Healthy food, healthy mind
Eating at least five portions of fruit and vegetables every day can have great benefits for physical health. But did you know that eating your greens can be as important for mental wellbeing?
That’s what researchers at the University of Leeds found when they analysed data from more than 40,000 people in the UK. Their study revealed that snacking on one extra portion of fruit or veg per day could have an effect on mental wellbeing as around eight days of walking a month, for at least 10 minutes each time.
With lack of time cited as one of the main reasons why people don’t eat enough fruit or veg, I’ve put together a list of five delicious-yet-simple ways you can incorporate more of the good stuff into your diet.
1. Don’t throw away leftover veggies
If you’re anything like me, you’ll always boil too many carrots or microwave enough peas to feed an army. Instead of throwing them in the bin, store them in the fridge and toss them into your next meal. Use leftover kale to pep up an omelette or stir cooked broccoli into a cheesy pasta. Check out the blog Cookie and Kate for lots more great ideas.
2. Make tasty swaps
Swap your usual toast toppers such as jam and butter for a mashed up banana, smashed avocado or crushed summer berries. Hummus sandwiches are also delicious and can be combined with tomato, pepper, cucumber or any other vegetable that might take your fancy.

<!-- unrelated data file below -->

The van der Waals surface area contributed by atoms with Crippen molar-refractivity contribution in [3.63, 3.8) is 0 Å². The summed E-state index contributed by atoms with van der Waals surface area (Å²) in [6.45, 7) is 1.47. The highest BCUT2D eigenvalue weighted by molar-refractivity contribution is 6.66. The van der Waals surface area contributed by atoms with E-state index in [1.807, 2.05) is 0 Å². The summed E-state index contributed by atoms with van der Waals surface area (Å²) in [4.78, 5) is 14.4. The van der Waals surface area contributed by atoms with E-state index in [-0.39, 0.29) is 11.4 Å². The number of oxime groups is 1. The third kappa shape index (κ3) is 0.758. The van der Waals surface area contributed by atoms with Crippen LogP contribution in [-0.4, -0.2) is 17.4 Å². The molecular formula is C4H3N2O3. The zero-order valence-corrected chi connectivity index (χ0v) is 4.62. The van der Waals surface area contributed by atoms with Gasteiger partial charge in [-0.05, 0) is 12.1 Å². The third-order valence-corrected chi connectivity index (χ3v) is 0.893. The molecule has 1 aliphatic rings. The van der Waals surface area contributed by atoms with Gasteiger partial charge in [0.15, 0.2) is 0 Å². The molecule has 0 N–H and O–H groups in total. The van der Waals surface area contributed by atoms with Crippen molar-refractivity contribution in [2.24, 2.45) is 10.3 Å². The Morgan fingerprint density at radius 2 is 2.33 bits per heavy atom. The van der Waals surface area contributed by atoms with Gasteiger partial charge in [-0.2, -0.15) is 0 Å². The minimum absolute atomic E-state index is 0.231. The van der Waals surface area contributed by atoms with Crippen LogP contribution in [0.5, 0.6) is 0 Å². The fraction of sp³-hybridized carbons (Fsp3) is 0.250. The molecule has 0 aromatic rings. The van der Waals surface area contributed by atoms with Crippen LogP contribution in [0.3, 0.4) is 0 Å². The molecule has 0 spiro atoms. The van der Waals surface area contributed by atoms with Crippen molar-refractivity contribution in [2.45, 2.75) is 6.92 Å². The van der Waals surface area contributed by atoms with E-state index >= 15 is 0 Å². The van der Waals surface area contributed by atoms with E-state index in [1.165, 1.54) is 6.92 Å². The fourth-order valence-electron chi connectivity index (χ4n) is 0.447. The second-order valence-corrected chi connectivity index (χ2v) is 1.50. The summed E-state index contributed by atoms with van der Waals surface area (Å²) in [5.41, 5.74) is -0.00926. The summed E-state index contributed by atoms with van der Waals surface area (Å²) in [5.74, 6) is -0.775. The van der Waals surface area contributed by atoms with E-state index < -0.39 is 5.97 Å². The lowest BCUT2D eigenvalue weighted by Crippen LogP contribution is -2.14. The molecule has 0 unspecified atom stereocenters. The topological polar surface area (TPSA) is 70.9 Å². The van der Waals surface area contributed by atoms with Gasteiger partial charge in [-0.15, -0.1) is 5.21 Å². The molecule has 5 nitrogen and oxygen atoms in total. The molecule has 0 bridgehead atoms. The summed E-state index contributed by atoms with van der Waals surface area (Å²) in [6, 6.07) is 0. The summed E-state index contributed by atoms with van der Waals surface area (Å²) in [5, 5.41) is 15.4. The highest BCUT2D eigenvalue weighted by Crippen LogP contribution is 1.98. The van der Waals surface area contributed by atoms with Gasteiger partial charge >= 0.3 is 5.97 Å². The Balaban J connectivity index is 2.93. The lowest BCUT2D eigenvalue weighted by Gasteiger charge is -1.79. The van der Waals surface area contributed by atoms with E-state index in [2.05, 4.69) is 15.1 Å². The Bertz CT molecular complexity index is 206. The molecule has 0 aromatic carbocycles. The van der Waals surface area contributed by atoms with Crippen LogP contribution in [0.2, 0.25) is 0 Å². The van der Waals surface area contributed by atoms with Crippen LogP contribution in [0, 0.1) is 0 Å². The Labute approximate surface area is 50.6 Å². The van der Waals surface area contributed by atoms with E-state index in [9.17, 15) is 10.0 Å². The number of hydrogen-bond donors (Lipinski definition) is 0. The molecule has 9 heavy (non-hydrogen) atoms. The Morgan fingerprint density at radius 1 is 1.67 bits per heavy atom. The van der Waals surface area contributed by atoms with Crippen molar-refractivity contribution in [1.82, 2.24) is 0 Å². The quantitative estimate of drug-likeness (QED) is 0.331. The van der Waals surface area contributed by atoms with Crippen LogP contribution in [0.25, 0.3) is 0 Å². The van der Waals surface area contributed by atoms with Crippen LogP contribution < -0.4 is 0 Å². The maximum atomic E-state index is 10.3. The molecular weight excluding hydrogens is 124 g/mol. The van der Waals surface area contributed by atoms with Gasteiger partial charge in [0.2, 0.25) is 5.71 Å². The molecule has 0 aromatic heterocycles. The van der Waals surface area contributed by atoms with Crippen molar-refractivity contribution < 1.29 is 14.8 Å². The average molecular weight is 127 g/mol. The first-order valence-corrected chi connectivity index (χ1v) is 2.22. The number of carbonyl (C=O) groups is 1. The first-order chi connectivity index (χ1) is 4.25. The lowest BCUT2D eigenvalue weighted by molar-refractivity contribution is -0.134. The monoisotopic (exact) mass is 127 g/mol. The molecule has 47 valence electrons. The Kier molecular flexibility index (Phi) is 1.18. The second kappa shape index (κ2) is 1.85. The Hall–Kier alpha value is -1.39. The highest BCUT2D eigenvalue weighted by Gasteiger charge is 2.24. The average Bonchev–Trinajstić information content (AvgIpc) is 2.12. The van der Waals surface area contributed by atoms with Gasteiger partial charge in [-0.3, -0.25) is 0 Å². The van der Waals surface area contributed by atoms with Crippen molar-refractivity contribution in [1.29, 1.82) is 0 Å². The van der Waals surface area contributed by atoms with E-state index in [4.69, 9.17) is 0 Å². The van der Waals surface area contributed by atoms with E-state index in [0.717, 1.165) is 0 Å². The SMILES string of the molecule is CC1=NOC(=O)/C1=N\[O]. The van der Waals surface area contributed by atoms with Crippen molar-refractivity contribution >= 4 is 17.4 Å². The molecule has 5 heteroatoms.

3. Harness the power of the sweet potato
Sweet potatoes are packed full of nutrients and a good source of fibre. Bake or microwave, top with a little butter, and you’re on the way to a super healthy main dish, side or snack.
Sweet potato can also be used in any recipe that calls for white potatoes, be that shepherd’s pie, potato salad or potato wedges. They may alter the flavour and texture of the recipe, but they taste delicious and are lower in carbohydrates and calories.
4. Batch cook soup
Soup is a simple and effective way to sneak a variety of vegetables into your diet without having to try too hard. Whip up a large batch on Sunday night and take it to work for lunch throughout the week.
Most veggies can be roughly chopped and thrown in without much thought, but save yourself the stress of chopping up butternut squash by buying the pre-cut chunks. I’m a big fan of this warming spiced carrot and lentil soup from BBC Good Food.
5. Pump up the flavour
Cooked vegetables without any butter or seasoning are plain boring. Try mixing and matching the following tastes and textures for some mouthwatering veggie sides:
- sea salt
- olive oil
- pine nuts
- sesame seeds
- feta cheese
- parmesan cheese
- fresh herbs
- spice blends.